“To be or not to be – that is the question” – which keeps Shakespeare’s Hamlet on stage wavering for a good four to five hours depending on the production. Deciding on whether or not to cancel a television show is usually more cut and dry, but occasionally other factors can determine a show’s survival.
In my “Watch or Not” for ABC I mentioned that Body of Proof was an example about how a show can be made better with a little time and nurturing. Sometimes though, even those things can’t save a show. Especially when the show doesn’t make any significant changes. The show that immediately comes to mind – Smash over on NBC. Recently NBC decided to move the rest of Smash season two over to Saturday nights. Unless there’s some kind of major Saturday night viewership that shows up along with a fan-based campaign which sweeps the social media world, there will be no Smash season 3.
What the heck happened to Smash? In it’s first season it did start out with big ratings, but those quickly declined. Honestly, last season I couldn’t believe it had gotten renewed. Then I considered the big cast names, and the producer, and it’s renewal made more sense. Like I said, the choice to cancel a show isn’t always simple. With the level of talent involved, there really should have been a way to make Smash work.
Like ABC’s Body of Proof, Smash came back mid season, giving it plenty of time to retool the show. Only thing – they didn’t particularly change anything. I get the feeling what was wrong with the show was never pinpointed. Smash has really awesome musical numbers. It’s what happens when there isn’t singing and dancing that’s that problem. The script, and at times the acting, plays like a Broadway musical – not a good thing on a TV screen. The other musical show on TV – Fox’s Glee – has worked because, the stories they tell feel like television and not like theater. Furthermore, everyone has had the high school teen experience, which gives the audience a way to relate. Smash is so tied up in the trials and tribulations of the New York theater scene that there really isn’t a connection for the average viewer. Certainly there were moments that felt real and universal, but for the most part the love of the Broadway world overshadowed the fact that this was supposed to appeal to a broad spectrum of viewers.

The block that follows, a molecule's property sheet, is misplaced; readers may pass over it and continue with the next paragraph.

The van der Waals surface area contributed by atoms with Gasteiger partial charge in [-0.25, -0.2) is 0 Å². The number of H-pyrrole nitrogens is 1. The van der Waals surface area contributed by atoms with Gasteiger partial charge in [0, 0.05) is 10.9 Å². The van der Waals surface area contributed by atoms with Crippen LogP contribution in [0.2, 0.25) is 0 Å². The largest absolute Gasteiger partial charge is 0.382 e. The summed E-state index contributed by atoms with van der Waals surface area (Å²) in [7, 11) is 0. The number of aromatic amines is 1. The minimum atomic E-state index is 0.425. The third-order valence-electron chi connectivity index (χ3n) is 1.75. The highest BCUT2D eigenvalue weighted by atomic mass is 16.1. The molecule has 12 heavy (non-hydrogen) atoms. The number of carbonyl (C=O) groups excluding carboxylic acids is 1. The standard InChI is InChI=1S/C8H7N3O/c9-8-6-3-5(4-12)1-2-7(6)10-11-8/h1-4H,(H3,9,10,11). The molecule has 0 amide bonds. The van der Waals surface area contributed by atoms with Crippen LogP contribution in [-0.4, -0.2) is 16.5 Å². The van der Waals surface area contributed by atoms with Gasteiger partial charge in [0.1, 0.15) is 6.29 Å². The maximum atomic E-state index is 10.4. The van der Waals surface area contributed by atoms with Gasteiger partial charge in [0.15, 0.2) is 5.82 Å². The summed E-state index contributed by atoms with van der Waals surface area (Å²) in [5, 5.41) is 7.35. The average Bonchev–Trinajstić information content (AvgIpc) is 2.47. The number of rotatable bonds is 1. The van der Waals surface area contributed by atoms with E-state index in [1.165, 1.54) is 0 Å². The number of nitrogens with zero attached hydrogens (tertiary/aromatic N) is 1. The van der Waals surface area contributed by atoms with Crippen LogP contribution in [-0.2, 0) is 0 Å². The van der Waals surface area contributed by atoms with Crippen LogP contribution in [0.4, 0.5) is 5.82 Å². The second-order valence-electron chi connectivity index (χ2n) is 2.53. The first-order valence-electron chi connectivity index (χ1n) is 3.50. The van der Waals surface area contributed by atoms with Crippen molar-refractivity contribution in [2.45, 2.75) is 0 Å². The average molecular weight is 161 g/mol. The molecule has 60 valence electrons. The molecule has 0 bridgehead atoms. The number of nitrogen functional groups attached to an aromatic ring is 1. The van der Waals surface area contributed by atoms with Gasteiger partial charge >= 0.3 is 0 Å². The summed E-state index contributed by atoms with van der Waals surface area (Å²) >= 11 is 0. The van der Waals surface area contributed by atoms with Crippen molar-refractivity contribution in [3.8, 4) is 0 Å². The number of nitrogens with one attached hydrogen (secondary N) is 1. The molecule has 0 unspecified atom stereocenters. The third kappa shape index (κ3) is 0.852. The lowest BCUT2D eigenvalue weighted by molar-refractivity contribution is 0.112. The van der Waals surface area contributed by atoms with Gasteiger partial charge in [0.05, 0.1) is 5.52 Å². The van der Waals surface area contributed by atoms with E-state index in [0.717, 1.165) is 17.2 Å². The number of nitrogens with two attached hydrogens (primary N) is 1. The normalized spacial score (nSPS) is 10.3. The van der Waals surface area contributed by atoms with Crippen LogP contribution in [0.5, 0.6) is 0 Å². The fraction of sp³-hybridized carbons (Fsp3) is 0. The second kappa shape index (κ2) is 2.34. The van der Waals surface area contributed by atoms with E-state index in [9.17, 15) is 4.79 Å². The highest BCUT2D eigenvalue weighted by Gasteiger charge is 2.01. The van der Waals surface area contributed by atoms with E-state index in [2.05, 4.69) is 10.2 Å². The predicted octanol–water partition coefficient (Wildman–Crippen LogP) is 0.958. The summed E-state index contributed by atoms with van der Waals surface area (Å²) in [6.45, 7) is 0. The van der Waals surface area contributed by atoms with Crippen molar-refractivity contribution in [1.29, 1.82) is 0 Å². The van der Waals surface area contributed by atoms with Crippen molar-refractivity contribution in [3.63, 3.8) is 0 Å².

As a concept, it’s fun to watch the singing and dancing of a musical. It works on stage and on film. Both are viewed in one sitting. Nor is it impossible to tackle serious issues in a musical form. However, music does tend to shorten the telling of the story. Take the play Angels in America – one of the longest plays ever. It’s is a seven hour show. When they turned it in into an opera, it went down to two and a half. According to Wikipedia, the Victor Hugo book Les Miserables is one thousand four hundred and eighty-eight pages in paperback. The musical is a mere three hours. Now, consider Smash. After three episodes, viewers were basically done – 3 hours worth of musical. Had they made Smash feel more like television and less like something actually on the Great White Way, it might have have made it. However, at this point, I think it’s time for it’s final bow.
The second show that’s been on cancellation watch is Deception. Tonight is actually its season finale, and then NBC will likely be assessing whether to bring it back or not. Now, I had watched the premiere of this and had been surprised at how good it actually was. However, I’d also noted that it still didn’t seem quite sure of it’s footing. It was obvious that when first conceived it was supposed to be NBC’s answer to Revenge, but by air-time had moved away from that concept. (See my review of the premiere if you want more details on that.)